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Since its start in 2007, Cat Health News has featured the latest information on feline health. The bi-weekly blog is a mix of the most current published research from Winn-funded research and other sources. There are over 875 blog post items and more than 1,000 subscribers through the RSS feed.


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  • Sodium nutritional needs for cats

    Apr 27, 2018

    Nguyen P, Reynolds B, et al. Sodium in feline nutrition.  J Anim Physiol Anim Nutr2017;101:403-420.

    cat_cat_face_cats_eyes_237761-110dpiMajor concerns regarding sodium intake and its impact on human health have been discussed and investigated for decades in both scientific and popular media.  Are there similar issues pertaining to dietary sodium in feline health and nutrition?  This review article evaluates current evidence regarding the risks, safety, and benefits of various sodium levels in feline diets, and recommends a safe upper limit (SUL) for sodium intake in cats, based on this evidence.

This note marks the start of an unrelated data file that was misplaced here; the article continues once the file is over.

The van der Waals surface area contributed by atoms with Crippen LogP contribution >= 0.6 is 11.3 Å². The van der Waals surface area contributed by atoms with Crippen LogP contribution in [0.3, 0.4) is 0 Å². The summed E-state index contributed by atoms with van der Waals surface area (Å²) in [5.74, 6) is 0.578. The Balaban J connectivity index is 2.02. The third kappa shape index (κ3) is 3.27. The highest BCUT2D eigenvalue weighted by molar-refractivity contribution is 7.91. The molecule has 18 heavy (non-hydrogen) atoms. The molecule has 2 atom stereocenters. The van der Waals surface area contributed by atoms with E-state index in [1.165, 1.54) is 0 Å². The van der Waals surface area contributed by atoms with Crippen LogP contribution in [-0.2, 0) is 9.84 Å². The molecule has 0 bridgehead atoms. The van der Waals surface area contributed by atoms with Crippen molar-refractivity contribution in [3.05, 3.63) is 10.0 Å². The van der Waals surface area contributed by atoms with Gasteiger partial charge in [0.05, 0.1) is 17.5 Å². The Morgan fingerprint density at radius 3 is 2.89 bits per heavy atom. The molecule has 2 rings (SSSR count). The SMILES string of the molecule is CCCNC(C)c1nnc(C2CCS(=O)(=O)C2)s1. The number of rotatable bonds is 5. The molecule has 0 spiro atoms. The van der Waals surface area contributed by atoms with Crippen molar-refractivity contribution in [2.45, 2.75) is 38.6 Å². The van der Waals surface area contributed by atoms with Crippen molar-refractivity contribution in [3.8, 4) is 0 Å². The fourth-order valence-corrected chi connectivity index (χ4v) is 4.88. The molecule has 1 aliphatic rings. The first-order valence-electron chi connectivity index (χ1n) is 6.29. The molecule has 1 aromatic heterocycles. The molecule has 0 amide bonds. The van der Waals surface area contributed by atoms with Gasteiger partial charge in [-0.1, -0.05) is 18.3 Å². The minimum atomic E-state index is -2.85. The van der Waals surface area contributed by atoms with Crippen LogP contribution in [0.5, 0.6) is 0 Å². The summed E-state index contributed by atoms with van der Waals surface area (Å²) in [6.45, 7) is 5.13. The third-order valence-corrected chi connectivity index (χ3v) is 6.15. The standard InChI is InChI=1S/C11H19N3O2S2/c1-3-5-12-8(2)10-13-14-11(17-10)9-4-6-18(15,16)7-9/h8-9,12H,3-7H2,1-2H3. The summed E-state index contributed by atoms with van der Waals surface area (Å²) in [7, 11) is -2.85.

Sodium, chloride, and potassium are the key electrolytes in bodily fluids.  The article begins with a discussion of the physiological and biochemical functions of sodium, mechanisms of sodium homeostasis, absorption of dietary sodium, and sodium urinary output.  As the kidneys are the major controllers of sodium homeostasis in the body, sodium urinary output is strongly correlated with sodium intake in cats and other animals.  Also, while many herbivorous and omnivorous animals have an innate appetite for sodium and will seek or choose sodium solutions over fresh water or prefer salted foods, no such appetites have been identified in cats and dogs, even those in which a sodium deficiency is identified or induced.